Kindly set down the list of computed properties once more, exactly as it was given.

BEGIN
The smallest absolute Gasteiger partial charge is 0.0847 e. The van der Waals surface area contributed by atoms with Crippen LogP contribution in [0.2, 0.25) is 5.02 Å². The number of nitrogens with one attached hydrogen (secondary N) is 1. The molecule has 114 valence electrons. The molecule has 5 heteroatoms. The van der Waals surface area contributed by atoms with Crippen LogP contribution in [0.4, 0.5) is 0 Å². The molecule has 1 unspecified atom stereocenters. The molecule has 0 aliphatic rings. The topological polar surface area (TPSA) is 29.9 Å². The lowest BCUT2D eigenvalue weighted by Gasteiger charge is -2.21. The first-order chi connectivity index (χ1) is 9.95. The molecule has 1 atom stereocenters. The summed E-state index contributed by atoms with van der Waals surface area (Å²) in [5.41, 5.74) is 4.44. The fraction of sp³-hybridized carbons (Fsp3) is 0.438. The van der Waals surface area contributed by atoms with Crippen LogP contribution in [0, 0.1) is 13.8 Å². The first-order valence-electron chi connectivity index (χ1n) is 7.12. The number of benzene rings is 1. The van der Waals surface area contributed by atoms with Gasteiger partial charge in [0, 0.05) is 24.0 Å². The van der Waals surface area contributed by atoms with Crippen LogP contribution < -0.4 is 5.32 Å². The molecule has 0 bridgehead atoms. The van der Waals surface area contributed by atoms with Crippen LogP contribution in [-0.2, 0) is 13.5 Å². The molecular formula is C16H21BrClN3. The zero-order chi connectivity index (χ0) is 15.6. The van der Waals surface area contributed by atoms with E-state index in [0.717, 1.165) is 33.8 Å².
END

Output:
The smallest absolute Gasteiger partial charge is 0.0847 e. The van der Waals surface area contributed by atoms with Crippen LogP contribution in [0.2, 0.25) is 5.02 Å². The number of nitrogens with one attached hydrogen (secondary N) is 1. The molecule has 114 valence electrons. The molecule has 5 heteroatoms. The van der Waals surface area contributed by atoms with Crippen LogP contribution in [0.4, 0.5) is 0 Å². The molecule has 1 unspecified atom stereocenters. The molecule has 0 aliphatic rings. The topological polar surface area (TPSA) is 29.9 Å². The lowest BCUT2D eigenvalue weighted by Gasteiger charge is -2.21. The first-order chi connectivity index (χ1) is 9.95. The molecule has 1 atom stereocenters. The summed E-state index contributed by atoms with van der Waals surface area (Å²) in [5.41, 5.74) is 4.44. The fraction of sp³-hybridized carbons (Fsp3) is 0.438. The van der Waals surface area contributed by atoms with Crippen LogP contribution in [0, 0.1) is 13.8 Å². The first-order valence-electron chi connectivity index (χ1n) is 7.12. The number of benzene rings is 1. The van der Waals surface area contributed by atoms with Gasteiger partial charge in [0, 0.05) is 24.0 Å². The van der Waals surface area contributed by atoms with Crippen LogP contribution < -0.4 is 5.32 Å². The molecule has 0 bridgehead atoms. The van der Waals surface area contributed by atoms with Crippen LogP contribution in [-0.2, 0) is 13.5 Å². The molecular formula is C16H21BrClN3. The zero-order chi connectivity index (χ0) is 15.6. The van der Waals surface area contributed by atoms with E-state index in [0.717, 1.165) is 33.8 Å².